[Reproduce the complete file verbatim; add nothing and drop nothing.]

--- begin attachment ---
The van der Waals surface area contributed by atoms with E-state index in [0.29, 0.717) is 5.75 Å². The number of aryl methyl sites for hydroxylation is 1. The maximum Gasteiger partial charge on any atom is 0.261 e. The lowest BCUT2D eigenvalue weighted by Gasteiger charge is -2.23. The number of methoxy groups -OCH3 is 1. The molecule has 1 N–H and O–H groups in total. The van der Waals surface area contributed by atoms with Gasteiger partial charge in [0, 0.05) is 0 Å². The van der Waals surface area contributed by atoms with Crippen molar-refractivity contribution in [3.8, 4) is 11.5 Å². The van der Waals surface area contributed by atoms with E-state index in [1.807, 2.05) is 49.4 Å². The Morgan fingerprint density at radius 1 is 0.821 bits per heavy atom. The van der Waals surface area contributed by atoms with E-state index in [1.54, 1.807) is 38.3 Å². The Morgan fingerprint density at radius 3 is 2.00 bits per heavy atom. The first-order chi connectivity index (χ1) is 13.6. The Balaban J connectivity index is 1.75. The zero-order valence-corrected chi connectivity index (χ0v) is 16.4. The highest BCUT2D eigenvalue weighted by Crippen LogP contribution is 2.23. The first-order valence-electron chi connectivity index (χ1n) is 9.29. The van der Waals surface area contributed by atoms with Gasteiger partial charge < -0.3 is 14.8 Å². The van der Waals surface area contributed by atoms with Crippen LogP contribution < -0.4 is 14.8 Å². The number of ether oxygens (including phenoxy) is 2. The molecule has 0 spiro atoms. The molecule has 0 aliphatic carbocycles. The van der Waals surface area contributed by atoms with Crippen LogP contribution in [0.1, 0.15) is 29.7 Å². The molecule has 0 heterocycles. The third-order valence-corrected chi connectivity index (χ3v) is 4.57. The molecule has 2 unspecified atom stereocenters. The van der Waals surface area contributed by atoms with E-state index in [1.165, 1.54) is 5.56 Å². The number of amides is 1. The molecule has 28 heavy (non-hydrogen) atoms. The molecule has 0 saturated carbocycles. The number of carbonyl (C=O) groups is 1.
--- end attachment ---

The van der Waals surface area contributed by atoms with E-state index in [0.29, 0.717) is 5.75 Å². The number of aryl methyl sites for hydroxylation is 1. The maximum Gasteiger partial charge on any atom is 0.261 e. The lowest BCUT2D eigenvalue weighted by Gasteiger charge is -2.23. The number of methoxy groups -OCH3 is 1. The molecule has 1 N–H and O–H groups in total. The van der Waals surface area contributed by atoms with Gasteiger partial charge in [0, 0.05) is 0 Å². The van der Waals surface area contributed by atoms with Crippen molar-refractivity contribution in [3.8, 4) is 11.5 Å². The van der Waals surface area contributed by atoms with E-state index in [1.807, 2.05) is 49.4 Å². The Morgan fingerprint density at radius 1 is 0.821 bits per heavy atom. The van der Waals surface area contributed by atoms with E-state index in [1.54, 1.807) is 38.3 Å². The Morgan fingerprint density at radius 3 is 2.00 bits per heavy atom. The first-order chi connectivity index (χ1) is 13.6. The Balaban J connectivity index is 1.75. The zero-order valence-corrected chi connectivity index (χ0v) is 16.4. The highest BCUT2D eigenvalue weighted by Crippen LogP contribution is 2.23. The first-order valence-electron chi connectivity index (χ1n) is 9.29. The van der Waals surface area contributed by atoms with Gasteiger partial charge < -0.3 is 14.8 Å². The van der Waals surface area contributed by atoms with Crippen LogP contribution < -0.4 is 14.8 Å². The number of ether oxygens (including phenoxy) is 2. The molecule has 0 spiro atoms. The molecule has 0 aliphatic carbocycles. The van der Waals surface area contributed by atoms with Crippen LogP contribution in [0.1, 0.15) is 29.7 Å². The molecule has 0 heterocycles. The third-order valence-corrected chi connectivity index (χ3v) is 4.57. The molecule has 2 unspecified atom stereocenters. The van der Waals surface area contributed by atoms with E-state index in [1.165, 1.54) is 5.56 Å². The number of amides is 1. The molecule has 28 heavy (non-hydrogen) atoms. The molecule has 0 saturated carbocycles. The number of carbonyl (C=O) groups is 1.